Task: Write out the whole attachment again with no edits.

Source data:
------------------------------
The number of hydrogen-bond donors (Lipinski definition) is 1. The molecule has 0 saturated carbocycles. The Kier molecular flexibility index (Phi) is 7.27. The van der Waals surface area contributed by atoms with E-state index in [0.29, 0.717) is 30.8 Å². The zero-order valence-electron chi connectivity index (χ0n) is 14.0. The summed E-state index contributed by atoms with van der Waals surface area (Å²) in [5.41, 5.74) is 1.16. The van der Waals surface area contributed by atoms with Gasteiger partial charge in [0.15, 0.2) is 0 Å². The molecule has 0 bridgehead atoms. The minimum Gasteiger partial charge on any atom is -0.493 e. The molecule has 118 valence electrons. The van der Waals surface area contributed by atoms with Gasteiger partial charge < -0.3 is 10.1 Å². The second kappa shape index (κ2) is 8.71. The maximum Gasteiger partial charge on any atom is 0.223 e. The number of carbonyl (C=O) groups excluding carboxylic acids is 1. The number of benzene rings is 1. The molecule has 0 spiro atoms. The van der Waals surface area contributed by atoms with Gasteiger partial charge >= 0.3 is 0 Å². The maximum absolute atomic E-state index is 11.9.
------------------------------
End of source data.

The number of hydrogen-bond donors (Lipinski definition) is 1. The molecule has 0 saturated carbocycles. The Kier molecular flexibility index (Phi) is 7.27. The van der Waals surface area contributed by atoms with E-state index in [0.29, 0.717) is 30.8 Å². The zero-order valence-electron chi connectivity index (χ0n) is 14.0. The summed E-state index contributed by atoms with van der Waals surface area (Å²) in [5.41, 5.74) is 1.16. The van der Waals surface area contributed by atoms with Gasteiger partial charge in [0.15, 0.2) is 0 Å². The molecule has 0 bridgehead atoms. The minimum Gasteiger partial charge on any atom is -0.493 e. The molecule has 118 valence electrons. The van der Waals surface area contributed by atoms with Gasteiger partial charge < -0.3 is 10.1 Å². The second kappa shape index (κ2) is 8.71. The maximum Gasteiger partial charge on any atom is 0.223 e. The number of carbonyl (C=O) groups excluding carboxylic acids is 1. The number of benzene rings is 1. The molecule has 0 spiro atoms. The van der Waals surface area contributed by atoms with Gasteiger partial charge >= 0.3 is 0 Å². The maximum absolute atomic E-state index is 11.9.